Next up is Ali Solis, the senior vice president of public policy and external affairs for Enterprise Community Partners, Inc. Ali will team up with an impressive set of speakers to discuss the Low Income Housing Tax Credit on the afternoon of Tuesday, September 16. Check out her thoughts on the BPC recommendation to increase the LIHTC by 50 percent and how she is inspired to work to improve the odds for the 19 million families facing housing insecurity in our country.
The Housing Summit will attract attendees from all segments of the housing industry. In a sentence or two, please describe what you do.
Enterprise is a national organization that believes opportunity starts with a good home that you can afford. We create and advocate for affordable homes in thriving communities linked to jobs, good schools, health care and transportation. Working with partners across the country, we raise capital to invest in housing and healthy communities. We support innovative local solutions to address the housing crisis and promote the use of replicable models. Enterprise is a public policy leader, conducting policy development, research and advocacy at all levels of government to ultimately help the millions of families struggling to keep a roof over their heads.
When did you become interested in housing, and why?
While working at W.R. Grace in one of their manufacturing facilities, I got the chance to see first hand the everyday struggles and choices facing our nation’s service related workforce. Many families were living doubled up in crowded and unsafe housing conditions, and the only meal the parents had was the one they ate at the plant. Sadly, there are over 19 million people paying more than half of their incomes towards housing which doesn’t leave much for basic necessities like food, clothes, medicine, gas, etc. I vowed then that given the opportunity I would pursue a career that would allow me to make a meaningful difference in solving these issues through public-private partnerships.
What is the most critical housing issue that we should be paying attention to today?
Our most pressing immediate need is to tackle the housing insecurity that nearly 19 million families are struggling with every day. We must also begin to prepare the policy environment and the built environment to address the increasing demand for affordable housing anticipated from the country’s changing demographics. To respond to these twin challenges, we must raise awareness of the housing insecurity crisis (a task made more difficult by reporting that claims the single family housing crisis is behind us) and elevate its importance on the nation’s agenda. Simultaneously, we must rebalance our federal housing policies to ensure there is an adequate supply of affordable homes for lease and ownership, and, finally, we must continue to provide a safety net for our most vulnerable populations so they have access to stable homes in thriving communities.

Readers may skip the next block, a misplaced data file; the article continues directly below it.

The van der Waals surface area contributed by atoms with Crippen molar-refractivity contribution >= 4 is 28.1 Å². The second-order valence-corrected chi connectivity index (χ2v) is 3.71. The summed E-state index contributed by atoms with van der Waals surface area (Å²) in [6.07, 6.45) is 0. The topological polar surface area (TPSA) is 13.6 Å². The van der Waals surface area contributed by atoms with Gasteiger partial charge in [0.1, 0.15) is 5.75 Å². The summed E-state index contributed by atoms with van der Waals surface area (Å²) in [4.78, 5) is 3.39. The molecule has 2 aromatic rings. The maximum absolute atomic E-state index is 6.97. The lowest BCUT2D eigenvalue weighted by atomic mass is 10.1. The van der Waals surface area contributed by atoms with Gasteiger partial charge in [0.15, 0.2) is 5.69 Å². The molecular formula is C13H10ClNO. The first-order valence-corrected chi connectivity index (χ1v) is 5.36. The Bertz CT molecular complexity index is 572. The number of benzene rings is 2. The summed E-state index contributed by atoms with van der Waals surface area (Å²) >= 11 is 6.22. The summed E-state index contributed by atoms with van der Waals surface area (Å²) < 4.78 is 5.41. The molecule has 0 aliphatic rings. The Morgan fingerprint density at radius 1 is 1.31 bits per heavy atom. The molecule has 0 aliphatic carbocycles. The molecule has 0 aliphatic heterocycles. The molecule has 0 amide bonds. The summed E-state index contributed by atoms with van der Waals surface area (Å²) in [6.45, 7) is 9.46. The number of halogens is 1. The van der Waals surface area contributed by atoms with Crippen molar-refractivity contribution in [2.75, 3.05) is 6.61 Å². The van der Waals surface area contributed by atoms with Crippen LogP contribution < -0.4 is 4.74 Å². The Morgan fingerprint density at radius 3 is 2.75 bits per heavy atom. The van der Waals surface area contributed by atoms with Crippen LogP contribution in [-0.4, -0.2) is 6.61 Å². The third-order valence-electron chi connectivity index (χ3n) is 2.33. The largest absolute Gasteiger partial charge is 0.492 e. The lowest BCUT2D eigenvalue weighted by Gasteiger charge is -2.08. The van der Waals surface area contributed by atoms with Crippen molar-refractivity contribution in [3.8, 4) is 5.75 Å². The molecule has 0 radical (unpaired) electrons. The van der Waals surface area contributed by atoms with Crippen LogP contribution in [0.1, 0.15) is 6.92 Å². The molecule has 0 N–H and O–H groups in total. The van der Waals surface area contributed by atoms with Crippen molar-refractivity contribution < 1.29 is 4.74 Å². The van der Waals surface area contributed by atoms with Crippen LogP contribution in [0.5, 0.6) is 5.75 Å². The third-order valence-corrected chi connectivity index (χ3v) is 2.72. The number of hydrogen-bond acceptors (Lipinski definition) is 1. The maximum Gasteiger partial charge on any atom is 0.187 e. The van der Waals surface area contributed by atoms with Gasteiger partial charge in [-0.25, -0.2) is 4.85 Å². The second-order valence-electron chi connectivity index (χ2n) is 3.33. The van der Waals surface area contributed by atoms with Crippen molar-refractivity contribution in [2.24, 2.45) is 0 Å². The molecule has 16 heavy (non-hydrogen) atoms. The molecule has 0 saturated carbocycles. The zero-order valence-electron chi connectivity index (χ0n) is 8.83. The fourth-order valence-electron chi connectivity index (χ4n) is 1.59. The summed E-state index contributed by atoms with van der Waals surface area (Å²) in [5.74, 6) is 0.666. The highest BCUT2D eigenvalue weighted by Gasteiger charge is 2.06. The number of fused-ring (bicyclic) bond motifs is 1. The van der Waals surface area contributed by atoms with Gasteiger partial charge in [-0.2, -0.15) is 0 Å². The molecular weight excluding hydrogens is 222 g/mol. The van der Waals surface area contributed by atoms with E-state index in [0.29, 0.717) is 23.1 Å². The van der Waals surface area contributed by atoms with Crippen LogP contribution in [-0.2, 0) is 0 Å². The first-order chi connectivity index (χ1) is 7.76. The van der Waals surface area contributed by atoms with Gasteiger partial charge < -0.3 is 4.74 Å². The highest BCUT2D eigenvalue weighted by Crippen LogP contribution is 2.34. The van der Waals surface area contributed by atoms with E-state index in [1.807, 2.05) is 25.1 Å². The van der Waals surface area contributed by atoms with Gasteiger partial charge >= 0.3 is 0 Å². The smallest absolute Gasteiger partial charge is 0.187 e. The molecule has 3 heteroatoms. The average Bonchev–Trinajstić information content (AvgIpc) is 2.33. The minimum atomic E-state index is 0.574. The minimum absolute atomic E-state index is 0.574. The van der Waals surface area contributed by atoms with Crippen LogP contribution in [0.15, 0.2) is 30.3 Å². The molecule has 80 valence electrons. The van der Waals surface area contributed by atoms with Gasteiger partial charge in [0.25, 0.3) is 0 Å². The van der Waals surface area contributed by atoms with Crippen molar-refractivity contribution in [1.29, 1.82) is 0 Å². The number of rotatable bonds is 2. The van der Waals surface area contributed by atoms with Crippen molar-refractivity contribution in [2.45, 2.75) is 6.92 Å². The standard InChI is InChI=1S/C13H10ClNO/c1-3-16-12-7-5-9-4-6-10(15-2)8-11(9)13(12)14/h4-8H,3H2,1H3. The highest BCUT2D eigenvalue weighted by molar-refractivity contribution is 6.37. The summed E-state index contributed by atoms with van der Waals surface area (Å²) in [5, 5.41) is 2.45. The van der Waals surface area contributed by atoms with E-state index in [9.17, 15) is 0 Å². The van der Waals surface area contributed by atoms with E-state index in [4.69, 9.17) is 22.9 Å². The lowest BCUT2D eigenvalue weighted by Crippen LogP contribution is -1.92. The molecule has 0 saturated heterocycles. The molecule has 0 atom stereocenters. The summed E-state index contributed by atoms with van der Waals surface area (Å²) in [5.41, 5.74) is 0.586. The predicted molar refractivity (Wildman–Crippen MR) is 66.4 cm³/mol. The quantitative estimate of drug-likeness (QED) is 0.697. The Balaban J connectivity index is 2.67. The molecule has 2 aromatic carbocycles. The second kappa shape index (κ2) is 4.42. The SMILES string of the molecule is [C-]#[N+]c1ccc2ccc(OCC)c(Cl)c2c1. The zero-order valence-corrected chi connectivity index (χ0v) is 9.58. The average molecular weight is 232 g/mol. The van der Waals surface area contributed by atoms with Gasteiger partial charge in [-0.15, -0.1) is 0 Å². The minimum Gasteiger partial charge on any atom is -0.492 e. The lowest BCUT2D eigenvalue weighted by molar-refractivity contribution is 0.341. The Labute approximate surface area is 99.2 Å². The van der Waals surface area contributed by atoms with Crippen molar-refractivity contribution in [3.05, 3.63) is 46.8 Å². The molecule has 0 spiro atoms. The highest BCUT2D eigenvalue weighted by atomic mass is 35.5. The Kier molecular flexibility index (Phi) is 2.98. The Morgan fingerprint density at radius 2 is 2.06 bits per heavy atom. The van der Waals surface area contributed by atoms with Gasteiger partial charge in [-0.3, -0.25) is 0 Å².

Your panel discussion will address the Low-Income Housing Tax Credit. What, in particular, do you hope to see addressed in the discussion or during the Q&A period?
We strongly support an expansion of the Housing Credit as a part of the solution to ending our housing crisis. I’d like to explore in more detail the BPC’s proposal to increase the Housing Credit by 50 percent over time, as well as other vehicles to expand the credit (e.g. converting private activity bond cap). In addition, I would like to discuss the current proposals under consideration by Congress to create permanent minimum Housing Credit rates in order to make the development of affordable housing more financially feasible.
If you were planning a housing summit, who would be your dream keynote speaker? Why?
The new HUD Secretary Julián Castro came from a working family who struggled with the everyday choices that many working families are dealing with today. As an elected official, he created local solutions to help address the housing crisis. It seems fitting to hear his vision for how he plans to bring those experiences to Washington, D.C. and help truly elevate the housing crisis and advance solutions. However, what would be most powerful to see would be a commitment from our commander in chief, the President of the United States, to work with the bipartisan leadership of the Congress along with the private and philanthropic sectors to set a goal of ending the housing insecurity crisis once and for all.